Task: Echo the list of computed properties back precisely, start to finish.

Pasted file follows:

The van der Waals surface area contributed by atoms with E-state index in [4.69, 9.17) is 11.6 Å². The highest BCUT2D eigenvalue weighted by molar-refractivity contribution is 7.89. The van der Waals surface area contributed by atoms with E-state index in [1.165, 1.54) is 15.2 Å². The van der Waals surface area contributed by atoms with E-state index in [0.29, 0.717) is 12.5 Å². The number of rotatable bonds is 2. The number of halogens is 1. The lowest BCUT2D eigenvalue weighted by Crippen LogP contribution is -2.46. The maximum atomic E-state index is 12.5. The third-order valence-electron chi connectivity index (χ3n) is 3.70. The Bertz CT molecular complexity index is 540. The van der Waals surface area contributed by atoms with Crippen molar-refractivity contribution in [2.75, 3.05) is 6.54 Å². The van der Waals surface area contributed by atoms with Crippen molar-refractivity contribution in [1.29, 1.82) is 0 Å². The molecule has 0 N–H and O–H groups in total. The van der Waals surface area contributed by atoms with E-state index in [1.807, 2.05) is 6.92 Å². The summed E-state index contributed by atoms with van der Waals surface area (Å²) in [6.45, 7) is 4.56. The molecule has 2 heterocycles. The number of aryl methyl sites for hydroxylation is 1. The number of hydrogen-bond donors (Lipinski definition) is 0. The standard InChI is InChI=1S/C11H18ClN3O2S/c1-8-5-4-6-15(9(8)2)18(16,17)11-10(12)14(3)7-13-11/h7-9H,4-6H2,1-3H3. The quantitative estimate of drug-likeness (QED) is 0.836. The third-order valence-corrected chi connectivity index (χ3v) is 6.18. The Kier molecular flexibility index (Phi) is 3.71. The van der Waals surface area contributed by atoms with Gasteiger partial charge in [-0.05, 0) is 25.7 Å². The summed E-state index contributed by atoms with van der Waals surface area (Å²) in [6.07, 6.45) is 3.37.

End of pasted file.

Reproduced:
The van der Waals surface area contributed by atoms with E-state index in [4.69, 9.17) is 11.6 Å². The highest BCUT2D eigenvalue weighted by molar-refractivity contribution is 7.89. The van der Waals surface area contributed by atoms with E-state index in [1.165, 1.54) is 15.2 Å². The van der Waals surface area contributed by atoms with E-state index in [0.29, 0.717) is 12.5 Å². The number of rotatable bonds is 2. The number of halogens is 1. The lowest BCUT2D eigenvalue weighted by Crippen LogP contribution is -2.46. The maximum atomic E-state index is 12.5. The third-order valence-electron chi connectivity index (χ3n) is 3.70. The Bertz CT molecular complexity index is 540. The van der Waals surface area contributed by atoms with Crippen molar-refractivity contribution in [2.75, 3.05) is 6.54 Å². The van der Waals surface area contributed by atoms with Crippen molar-refractivity contribution in [1.29, 1.82) is 0 Å². The molecule has 0 N–H and O–H groups in total. The van der Waals surface area contributed by atoms with E-state index in [1.807, 2.05) is 6.92 Å². The summed E-state index contributed by atoms with van der Waals surface area (Å²) in [6.45, 7) is 4.56. The molecule has 2 heterocycles. The number of aryl methyl sites for hydroxylation is 1. The number of hydrogen-bond donors (Lipinski definition) is 0. The standard InChI is InChI=1S/C11H18ClN3O2S/c1-8-5-4-6-15(9(8)2)18(16,17)11-10(12)14(3)7-13-11/h7-9H,4-6H2,1-3H3. The quantitative estimate of drug-likeness (QED) is 0.836. The third-order valence-corrected chi connectivity index (χ3v) is 6.18. The Kier molecular flexibility index (Phi) is 3.71. The van der Waals surface area contributed by atoms with Gasteiger partial charge in [-0.05, 0) is 25.7 Å². The summed E-state index contributed by atoms with van der Waals surface area (Å²) in [6.07, 6.45) is 3.37.